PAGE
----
When you’ve faced rejection then it’s easy to start pummeling yourself and to drag yourself further down by listening to your inner critic.
The inner critic is the voice that whispers or drones on in your mind about how you’re not attractive enough, not smart or witty enough or perhaps that you’re unsuccessful in life.
And that’s why you got rejected.
When you notice this voice starting to pipe up in your mind shut it down before it become a big snowball of negative thoughts that you’ll have a hard time stopping.
You can shut the inner critic down by, in your mind, shouting something like:
No, no, no, we’re not going down that road again!
When you’ve gotten the inner critic to shut up, once again focus on what you still have in your life or on other constructive steps from this post.
4. Let it out to a friend or loved one.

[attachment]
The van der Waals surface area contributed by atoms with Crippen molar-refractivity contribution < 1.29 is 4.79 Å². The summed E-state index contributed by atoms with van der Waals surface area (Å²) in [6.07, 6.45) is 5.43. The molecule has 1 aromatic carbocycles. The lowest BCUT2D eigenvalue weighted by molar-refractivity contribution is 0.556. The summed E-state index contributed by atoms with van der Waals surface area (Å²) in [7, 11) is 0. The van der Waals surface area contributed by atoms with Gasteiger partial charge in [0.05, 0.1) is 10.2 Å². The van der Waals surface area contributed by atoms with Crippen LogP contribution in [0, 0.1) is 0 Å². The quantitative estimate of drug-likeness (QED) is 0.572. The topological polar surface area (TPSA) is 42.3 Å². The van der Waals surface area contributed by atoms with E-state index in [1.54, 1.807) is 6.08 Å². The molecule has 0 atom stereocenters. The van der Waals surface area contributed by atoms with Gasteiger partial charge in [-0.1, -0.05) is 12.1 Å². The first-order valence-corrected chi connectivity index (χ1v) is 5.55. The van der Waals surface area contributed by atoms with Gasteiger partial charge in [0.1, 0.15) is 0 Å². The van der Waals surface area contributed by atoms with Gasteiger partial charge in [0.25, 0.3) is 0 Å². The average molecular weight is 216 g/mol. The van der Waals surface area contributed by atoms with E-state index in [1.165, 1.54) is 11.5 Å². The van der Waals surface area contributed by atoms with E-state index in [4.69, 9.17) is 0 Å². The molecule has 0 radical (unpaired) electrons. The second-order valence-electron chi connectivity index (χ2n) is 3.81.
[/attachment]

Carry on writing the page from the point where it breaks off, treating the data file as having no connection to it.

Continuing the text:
Bottling the rejection and this situation up can make it feel and seem a lot worse than it needs to be.
Letting it all out and talking it over with a friend, partner or family member can help you to release your pent up emotions and to start seeing the situation with clear and sober eyes.
Just venting can allow you to start figuring out what happened and what you can do to move on from this.
And if you like, then your friend can offer advice from his or her own life and the two of you can figure out at least the start of a plan for how you can keep moving forward.
5. Don't think it's all about you.
It's easy to fall into the trap of thinking there is something wrong with you if you for example don't get a second date.
But not everything is about you.
The other person may have his or her own self-doubts. Or things from the past he or she has not moved on from yet.
Or that person may simply be looking for something or someone else than you.
That's just how life is.
So see if you can learn something from the situation but don't put everything that happens on yourself.